Video: Heavy Weather Buffets Carnival Cruise Ship, Damages Interiors
Last weekend, a Carnival cruise ship got caught in foul weather off the coast of South Carolina, causing minor flooding and damage to interior spaces.
Carnival Sunshine set out on a six-night cruise to the Bahamas on May 21. On her return journey to Charleston on Friday night, the cruise ship encountered a powerful coastal low with winds estimated at up to 80 miles per hour. Videos taken by passengers appear to show heavy waves and whitecaps, accompanied by slamming from wave action. AIS data provided by Pole Star suggests that the crew pulled back to a speed of five knots and put the bow into the wind.
According to online seafarers' community Crew Center, the crew's quarters on Deck 0-4 were flooded and the crew bar was destroyed. Crewmembers with berths on that deck had to relocate to the ship's theater in order to find a place to sleep.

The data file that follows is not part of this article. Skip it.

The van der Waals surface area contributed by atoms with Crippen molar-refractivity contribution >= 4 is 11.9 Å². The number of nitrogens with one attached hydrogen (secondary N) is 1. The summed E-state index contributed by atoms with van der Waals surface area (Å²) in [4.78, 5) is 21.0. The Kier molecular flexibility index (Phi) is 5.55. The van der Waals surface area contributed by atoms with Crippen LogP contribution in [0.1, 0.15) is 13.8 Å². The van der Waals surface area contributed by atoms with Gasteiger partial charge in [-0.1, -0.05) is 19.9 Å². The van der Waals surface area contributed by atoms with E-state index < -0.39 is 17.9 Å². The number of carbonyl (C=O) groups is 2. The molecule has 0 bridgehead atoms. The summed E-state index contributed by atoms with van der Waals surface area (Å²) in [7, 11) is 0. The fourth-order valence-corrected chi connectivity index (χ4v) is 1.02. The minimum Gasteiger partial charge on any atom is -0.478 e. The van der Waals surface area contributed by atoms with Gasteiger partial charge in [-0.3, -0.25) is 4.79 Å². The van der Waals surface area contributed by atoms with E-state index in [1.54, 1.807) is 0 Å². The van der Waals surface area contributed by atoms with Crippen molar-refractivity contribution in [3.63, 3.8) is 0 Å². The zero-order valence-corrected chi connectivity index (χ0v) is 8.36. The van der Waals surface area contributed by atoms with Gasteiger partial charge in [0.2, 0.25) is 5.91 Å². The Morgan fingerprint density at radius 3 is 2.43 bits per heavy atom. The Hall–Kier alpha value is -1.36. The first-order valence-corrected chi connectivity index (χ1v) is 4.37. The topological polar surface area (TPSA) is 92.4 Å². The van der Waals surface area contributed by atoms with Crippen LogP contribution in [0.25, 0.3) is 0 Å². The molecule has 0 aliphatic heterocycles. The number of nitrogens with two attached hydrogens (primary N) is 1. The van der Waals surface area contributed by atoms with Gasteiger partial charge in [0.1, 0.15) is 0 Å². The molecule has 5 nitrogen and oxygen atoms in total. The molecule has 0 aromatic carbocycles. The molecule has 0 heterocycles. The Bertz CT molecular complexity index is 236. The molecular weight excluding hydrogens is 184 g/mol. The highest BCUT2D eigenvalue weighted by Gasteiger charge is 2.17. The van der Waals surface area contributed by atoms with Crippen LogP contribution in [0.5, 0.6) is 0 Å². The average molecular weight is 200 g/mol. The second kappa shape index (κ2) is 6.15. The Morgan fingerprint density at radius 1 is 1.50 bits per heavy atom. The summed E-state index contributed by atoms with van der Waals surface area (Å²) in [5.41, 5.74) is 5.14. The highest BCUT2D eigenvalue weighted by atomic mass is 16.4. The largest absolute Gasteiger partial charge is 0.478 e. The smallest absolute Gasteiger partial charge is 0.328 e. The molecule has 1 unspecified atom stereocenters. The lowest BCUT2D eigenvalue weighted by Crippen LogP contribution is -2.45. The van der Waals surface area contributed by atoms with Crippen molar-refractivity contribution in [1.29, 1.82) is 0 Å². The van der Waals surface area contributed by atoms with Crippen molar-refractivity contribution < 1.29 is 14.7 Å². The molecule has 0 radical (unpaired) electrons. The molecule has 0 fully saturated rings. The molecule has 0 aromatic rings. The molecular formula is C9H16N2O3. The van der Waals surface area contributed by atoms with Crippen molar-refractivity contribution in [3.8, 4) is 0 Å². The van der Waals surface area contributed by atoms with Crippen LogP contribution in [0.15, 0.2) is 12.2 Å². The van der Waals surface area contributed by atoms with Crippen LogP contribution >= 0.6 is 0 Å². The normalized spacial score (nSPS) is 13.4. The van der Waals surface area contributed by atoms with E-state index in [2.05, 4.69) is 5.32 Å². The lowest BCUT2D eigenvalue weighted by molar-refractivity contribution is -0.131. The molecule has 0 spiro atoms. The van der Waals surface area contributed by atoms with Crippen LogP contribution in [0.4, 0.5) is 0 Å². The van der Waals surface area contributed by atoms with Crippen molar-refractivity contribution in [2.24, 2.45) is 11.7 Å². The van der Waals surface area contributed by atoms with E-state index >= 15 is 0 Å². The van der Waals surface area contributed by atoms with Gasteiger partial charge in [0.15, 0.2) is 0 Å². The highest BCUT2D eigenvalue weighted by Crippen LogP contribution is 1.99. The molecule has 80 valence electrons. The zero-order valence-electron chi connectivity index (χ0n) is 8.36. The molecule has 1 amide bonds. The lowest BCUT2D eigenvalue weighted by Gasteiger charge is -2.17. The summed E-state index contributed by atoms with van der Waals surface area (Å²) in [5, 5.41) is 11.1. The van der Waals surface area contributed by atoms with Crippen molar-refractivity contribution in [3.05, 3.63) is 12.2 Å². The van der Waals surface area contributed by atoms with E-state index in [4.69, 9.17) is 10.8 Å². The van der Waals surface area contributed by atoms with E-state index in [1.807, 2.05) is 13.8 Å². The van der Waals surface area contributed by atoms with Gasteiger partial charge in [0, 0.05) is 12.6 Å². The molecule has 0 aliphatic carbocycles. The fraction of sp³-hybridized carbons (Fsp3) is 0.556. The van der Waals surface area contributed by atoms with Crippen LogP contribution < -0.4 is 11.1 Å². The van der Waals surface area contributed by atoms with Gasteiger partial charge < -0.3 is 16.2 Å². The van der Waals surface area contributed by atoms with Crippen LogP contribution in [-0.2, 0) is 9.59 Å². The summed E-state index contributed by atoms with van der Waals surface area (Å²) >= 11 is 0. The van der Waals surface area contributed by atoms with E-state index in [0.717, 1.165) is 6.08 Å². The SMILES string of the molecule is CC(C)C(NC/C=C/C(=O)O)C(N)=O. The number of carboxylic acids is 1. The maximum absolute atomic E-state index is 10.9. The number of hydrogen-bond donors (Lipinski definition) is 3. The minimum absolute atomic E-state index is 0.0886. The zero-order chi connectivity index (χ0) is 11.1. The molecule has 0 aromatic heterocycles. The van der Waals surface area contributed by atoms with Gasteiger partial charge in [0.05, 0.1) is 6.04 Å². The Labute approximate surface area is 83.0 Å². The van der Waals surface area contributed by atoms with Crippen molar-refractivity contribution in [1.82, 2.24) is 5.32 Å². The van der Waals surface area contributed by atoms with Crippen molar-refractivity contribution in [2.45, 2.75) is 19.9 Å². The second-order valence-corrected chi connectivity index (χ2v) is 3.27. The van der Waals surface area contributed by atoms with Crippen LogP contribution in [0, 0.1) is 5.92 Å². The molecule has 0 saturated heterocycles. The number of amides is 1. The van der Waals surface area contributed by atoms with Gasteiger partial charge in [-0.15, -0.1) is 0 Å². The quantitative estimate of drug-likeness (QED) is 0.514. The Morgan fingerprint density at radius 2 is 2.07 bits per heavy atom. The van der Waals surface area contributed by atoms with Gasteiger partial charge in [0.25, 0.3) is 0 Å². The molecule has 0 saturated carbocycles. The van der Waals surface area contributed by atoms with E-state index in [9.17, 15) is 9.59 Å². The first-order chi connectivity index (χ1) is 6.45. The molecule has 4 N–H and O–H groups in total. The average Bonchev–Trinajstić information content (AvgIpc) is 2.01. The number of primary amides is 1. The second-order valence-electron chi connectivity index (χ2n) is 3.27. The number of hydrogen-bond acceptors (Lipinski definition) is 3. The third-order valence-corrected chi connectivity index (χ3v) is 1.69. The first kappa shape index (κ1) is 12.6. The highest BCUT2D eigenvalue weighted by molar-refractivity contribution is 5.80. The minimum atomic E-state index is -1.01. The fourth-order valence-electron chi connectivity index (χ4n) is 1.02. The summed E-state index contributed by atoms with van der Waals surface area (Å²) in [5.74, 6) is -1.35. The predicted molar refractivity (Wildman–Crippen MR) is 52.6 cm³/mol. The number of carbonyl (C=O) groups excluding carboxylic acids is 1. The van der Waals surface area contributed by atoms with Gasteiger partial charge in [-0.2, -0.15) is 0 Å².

Footage from the Carnival sunshine cruise ???????? Video credit: ???? TT: k8lyns_m pic.twitter.com/fA7IxtqQhI— Wow Terrifying (@WowTerrifying) May 29, 2023
The aftermath aboard Carnival Sunshine after a severe storm.— Crew Center (@CrewCenter) May 28, 2023
The crew from Deck 0-4 evacuated to the theater, and anywhere they could rest… the crew bar destroyed. pic.twitter.com/MqsDJYvrSG
The vessel returned safely to port on Saturday evening, about nine hours behind schedule. Various minor damage was reported by passengers and crewmembers, primarily related to leaks. The slight interior damage was not enough to derail the schedule: the vessel conducted a turnaround Saturday night, embarked her next set of passengers and got under way for her next voyage.
No injuries were reported, but some passengers complained about an alleged lack of communication from the crew overnight. In a brief statement, Carnival said that "Carnival Sunshine's return to Charleston was impacted by the weather and rough seas on Saturday. Guests on board the ship were safe."
Carnival Sunshine (ex name Carnival Destiny) is a 1996-built cruise with room for up to 3,000 passengers. She was the first passenger vessel ever to exceed the 100,000 gross ton mark. The ship was renamed in 2013 following a deep refit.